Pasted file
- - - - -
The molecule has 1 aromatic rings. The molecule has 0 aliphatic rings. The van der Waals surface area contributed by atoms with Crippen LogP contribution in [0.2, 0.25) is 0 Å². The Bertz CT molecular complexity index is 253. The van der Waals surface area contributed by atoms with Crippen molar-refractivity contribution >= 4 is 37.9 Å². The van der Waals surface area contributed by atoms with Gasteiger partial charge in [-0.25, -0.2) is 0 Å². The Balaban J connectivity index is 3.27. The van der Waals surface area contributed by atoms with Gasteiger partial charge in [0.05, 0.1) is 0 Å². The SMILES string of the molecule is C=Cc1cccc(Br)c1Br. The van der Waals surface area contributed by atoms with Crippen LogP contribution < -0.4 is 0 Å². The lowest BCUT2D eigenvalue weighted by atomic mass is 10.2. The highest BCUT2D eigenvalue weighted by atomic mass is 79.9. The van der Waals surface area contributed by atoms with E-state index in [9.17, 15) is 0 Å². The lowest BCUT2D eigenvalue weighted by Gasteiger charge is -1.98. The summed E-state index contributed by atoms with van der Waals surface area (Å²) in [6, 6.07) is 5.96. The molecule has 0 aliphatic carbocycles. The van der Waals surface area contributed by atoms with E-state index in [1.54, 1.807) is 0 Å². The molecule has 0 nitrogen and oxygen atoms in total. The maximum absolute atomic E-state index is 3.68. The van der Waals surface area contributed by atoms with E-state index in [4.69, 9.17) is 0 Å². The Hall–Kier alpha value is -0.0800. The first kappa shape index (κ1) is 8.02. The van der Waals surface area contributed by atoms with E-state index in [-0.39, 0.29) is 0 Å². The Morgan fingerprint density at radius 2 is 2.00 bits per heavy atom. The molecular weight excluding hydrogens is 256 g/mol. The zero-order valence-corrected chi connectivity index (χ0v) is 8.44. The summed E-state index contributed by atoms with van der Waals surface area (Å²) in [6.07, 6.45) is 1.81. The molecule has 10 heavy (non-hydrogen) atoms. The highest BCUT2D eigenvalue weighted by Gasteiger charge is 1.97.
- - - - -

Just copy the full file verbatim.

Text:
The molecule has 1 aromatic rings. The molecule has 0 aliphatic rings. The van der Waals surface area contributed by atoms with Crippen LogP contribution in [0.2, 0.25) is 0 Å². The Bertz CT molecular complexity index is 253. The van der Waals surface area contributed by atoms with Crippen molar-refractivity contribution >= 4 is 37.9 Å². The van der Waals surface area contributed by atoms with Gasteiger partial charge in [-0.25, -0.2) is 0 Å². The Balaban J connectivity index is 3.27. The van der Waals surface area contributed by atoms with Gasteiger partial charge in [0.05, 0.1) is 0 Å². The SMILES string of the molecule is C=Cc1cccc(Br)c1Br. The van der Waals surface area contributed by atoms with Crippen LogP contribution < -0.4 is 0 Å². The lowest BCUT2D eigenvalue weighted by atomic mass is 10.2. The highest BCUT2D eigenvalue weighted by atomic mass is 79.9. The van der Waals surface area contributed by atoms with E-state index in [9.17, 15) is 0 Å². The lowest BCUT2D eigenvalue weighted by Gasteiger charge is -1.98. The summed E-state index contributed by atoms with van der Waals surface area (Å²) in [6, 6.07) is 5.96. The molecule has 0 aliphatic carbocycles. The van der Waals surface area contributed by atoms with E-state index in [1.54, 1.807) is 0 Å². The molecule has 0 nitrogen and oxygen atoms in total. The maximum absolute atomic E-state index is 3.68. The van der Waals surface area contributed by atoms with E-state index in [4.69, 9.17) is 0 Å². The Hall–Kier alpha value is -0.0800. The first kappa shape index (κ1) is 8.02. The van der Waals surface area contributed by atoms with E-state index in [-0.39, 0.29) is 0 Å². The Morgan fingerprint density at radius 2 is 2.00 bits per heavy atom. The molecular weight excluding hydrogens is 256 g/mol. The zero-order valence-corrected chi connectivity index (χ0v) is 8.44. The summed E-state index contributed by atoms with van der Waals surface area (Å²) in [6.07, 6.45) is 1.81. The molecule has 10 heavy (non-hydrogen) atoms. The highest BCUT2D eigenvalue weighted by Gasteiger charge is 1.97.